In December, the Environmental Protection Agency (EPA) and the Colorado Department of Public Health and Environment (CDPHE) granted approval for Denver Water to begin their Lead Reduction Program. The 15-year program aims to reduce the likelihood of lead getting into the drinking water as it passes through lead-containing household plumbing and service lines that are owned by the customer.
The Lead Reduction Program has five main components:
- Increasing the pH level, which reduces the corrosivity of the water.
- Developing and maintaining a publicly accessible inventory of all customer-owned lead service lines in Denver Water’s service area.
- Replacing the estimated 65,000 lead service lines in Denver Water’s service area with copper lines over the next 15 years.
- Providing at-home water filters free of charge for all customers in Denver Water’s service area with a suspected lead service line.
- Ongoing communication, outreach and education.
Denver Water staff developed a plan to prioritize those who are most susceptible and at risk of lead exposure, especially infants and children. Areas with large numbers of facilities that serve these populations, such as schools and daycares, will be prioritized. The first surge of service line replacements began in February.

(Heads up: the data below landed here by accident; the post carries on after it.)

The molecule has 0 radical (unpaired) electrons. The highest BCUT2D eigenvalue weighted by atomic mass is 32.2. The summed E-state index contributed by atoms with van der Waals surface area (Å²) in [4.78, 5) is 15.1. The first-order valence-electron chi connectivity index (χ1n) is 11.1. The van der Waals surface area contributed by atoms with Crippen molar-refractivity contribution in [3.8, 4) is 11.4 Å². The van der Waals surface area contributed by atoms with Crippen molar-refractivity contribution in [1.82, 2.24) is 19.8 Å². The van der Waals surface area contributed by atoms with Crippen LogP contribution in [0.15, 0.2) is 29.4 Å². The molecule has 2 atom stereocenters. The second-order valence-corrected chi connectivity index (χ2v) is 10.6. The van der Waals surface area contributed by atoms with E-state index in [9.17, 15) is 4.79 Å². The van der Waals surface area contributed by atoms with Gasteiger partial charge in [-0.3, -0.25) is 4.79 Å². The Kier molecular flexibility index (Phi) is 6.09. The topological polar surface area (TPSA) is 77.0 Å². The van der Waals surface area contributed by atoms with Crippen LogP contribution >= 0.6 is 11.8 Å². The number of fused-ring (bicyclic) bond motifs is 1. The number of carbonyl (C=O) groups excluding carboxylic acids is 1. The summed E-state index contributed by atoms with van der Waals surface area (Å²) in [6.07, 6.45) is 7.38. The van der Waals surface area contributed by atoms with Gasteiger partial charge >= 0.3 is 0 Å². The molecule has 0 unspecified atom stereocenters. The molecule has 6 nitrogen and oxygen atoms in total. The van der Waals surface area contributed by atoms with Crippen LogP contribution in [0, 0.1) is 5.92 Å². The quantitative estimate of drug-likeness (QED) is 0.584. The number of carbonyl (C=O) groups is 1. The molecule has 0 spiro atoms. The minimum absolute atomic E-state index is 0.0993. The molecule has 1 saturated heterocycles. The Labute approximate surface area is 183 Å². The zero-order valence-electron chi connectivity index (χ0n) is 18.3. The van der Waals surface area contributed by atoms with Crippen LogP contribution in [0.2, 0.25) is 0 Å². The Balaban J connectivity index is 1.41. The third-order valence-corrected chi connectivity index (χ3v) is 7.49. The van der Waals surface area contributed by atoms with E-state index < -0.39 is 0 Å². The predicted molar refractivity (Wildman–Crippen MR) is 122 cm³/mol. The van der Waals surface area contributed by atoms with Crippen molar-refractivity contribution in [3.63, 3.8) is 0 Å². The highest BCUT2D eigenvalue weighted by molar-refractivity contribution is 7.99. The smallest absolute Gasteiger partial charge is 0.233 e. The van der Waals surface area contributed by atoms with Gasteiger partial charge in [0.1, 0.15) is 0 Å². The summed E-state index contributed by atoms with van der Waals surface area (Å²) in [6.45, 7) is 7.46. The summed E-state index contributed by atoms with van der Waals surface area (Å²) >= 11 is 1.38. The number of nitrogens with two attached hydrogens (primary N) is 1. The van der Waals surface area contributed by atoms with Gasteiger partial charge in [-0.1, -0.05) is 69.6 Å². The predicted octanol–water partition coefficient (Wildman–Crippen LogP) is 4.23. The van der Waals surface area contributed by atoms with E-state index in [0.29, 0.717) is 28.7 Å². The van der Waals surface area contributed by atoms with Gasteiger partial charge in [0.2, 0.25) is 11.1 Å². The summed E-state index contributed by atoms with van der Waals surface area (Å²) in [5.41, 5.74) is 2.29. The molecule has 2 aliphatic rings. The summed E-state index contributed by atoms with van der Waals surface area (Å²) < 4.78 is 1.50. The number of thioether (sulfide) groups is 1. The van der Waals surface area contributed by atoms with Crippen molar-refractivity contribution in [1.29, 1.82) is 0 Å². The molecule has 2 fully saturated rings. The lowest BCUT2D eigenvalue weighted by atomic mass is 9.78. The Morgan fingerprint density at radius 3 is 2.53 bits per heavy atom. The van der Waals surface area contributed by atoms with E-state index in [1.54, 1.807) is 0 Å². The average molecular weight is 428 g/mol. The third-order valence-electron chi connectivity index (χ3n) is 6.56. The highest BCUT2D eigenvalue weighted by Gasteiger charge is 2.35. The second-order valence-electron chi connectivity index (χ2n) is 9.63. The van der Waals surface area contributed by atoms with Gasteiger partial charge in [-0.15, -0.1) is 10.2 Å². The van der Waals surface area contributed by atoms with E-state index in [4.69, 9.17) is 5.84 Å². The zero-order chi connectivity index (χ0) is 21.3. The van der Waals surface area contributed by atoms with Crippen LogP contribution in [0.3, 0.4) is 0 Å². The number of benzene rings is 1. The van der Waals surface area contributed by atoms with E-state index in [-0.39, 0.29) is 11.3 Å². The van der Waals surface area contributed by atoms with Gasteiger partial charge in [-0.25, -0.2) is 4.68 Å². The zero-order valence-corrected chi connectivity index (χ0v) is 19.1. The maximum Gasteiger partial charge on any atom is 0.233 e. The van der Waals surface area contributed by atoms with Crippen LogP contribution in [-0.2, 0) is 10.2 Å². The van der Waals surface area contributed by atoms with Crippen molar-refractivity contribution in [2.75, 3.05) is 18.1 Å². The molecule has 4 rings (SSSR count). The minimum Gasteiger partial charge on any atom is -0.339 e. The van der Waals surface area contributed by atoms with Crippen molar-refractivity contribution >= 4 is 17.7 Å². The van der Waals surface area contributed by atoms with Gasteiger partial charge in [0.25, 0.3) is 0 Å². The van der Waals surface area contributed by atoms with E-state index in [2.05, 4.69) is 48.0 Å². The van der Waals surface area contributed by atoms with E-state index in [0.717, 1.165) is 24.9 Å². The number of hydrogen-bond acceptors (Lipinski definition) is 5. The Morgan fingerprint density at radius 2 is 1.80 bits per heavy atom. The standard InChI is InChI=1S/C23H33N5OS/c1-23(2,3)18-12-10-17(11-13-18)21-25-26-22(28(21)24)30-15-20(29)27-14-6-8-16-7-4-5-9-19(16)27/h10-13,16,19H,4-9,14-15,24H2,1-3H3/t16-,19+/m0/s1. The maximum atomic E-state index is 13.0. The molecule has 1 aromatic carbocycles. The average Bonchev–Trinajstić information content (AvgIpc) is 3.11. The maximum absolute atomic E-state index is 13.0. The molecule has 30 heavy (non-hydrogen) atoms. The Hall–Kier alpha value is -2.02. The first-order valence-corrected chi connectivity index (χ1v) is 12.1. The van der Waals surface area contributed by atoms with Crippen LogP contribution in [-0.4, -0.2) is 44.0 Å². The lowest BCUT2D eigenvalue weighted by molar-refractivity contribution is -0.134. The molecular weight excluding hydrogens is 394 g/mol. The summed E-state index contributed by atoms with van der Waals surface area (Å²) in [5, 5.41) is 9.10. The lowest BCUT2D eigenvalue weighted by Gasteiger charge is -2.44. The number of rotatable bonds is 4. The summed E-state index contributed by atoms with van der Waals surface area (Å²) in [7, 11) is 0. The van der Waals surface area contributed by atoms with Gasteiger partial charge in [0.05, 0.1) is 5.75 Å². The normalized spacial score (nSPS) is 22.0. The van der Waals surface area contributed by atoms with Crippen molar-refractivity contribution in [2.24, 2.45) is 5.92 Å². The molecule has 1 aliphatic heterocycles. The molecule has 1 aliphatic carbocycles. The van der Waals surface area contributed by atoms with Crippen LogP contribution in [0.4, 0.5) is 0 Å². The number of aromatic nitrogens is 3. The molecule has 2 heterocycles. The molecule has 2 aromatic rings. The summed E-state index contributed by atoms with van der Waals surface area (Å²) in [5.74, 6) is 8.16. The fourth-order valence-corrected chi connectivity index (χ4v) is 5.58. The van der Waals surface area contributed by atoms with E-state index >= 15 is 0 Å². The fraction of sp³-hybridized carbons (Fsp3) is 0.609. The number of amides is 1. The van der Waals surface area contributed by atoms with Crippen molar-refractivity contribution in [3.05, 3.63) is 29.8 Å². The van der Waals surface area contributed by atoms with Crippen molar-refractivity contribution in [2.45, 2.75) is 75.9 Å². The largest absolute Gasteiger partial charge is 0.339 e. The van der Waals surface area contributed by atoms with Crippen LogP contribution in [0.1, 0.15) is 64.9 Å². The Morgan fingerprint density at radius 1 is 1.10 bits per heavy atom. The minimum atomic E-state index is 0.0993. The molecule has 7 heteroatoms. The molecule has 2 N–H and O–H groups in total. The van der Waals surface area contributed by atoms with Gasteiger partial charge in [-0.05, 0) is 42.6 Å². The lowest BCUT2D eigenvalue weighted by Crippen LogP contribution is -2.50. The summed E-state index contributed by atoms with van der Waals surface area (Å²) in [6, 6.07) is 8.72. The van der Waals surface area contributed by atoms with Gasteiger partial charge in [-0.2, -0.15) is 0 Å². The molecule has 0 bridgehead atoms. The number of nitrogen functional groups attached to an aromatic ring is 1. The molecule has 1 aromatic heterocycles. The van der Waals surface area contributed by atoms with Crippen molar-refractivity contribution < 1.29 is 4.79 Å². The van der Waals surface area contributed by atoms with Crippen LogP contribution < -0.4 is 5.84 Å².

Starting in March 2020, Denver Water will be increasing the pH range to between 8.5 and 9.2, with a target of 8.8, to reduce the corrosivity of the water. Currently the water delivered by Denver Water has a pH level between 7.5 and 8.5, with a target level of 7.8. The pH adjustment will strengthen a protective coating inside the pipes, reducing the likelihood of lead getting into drinking water as it passes through lead-containing pipes and household plumbing. Denver Water states that this will not affect the taste or odor of the water, but customers may notice the water feels more “slippery.”
For 2020, Denver Water has a goal of replacing 4,477 (7% of the 65,000) lead service lines. This is in addition to the lines that are replaced by Denver Water as they come across them during water main replacement projects. Denver Water will provide free water filter pitchers that are certified to remove lead from drinking water to all customers who either have or are suspected of having a lead service line until six months after the line is replaced.
Denver Water will continue to communicate and educate customers about the issue of lead and the status of the program. For more information on this program, visit www.denverwater.org/lead.
Source: Denver Water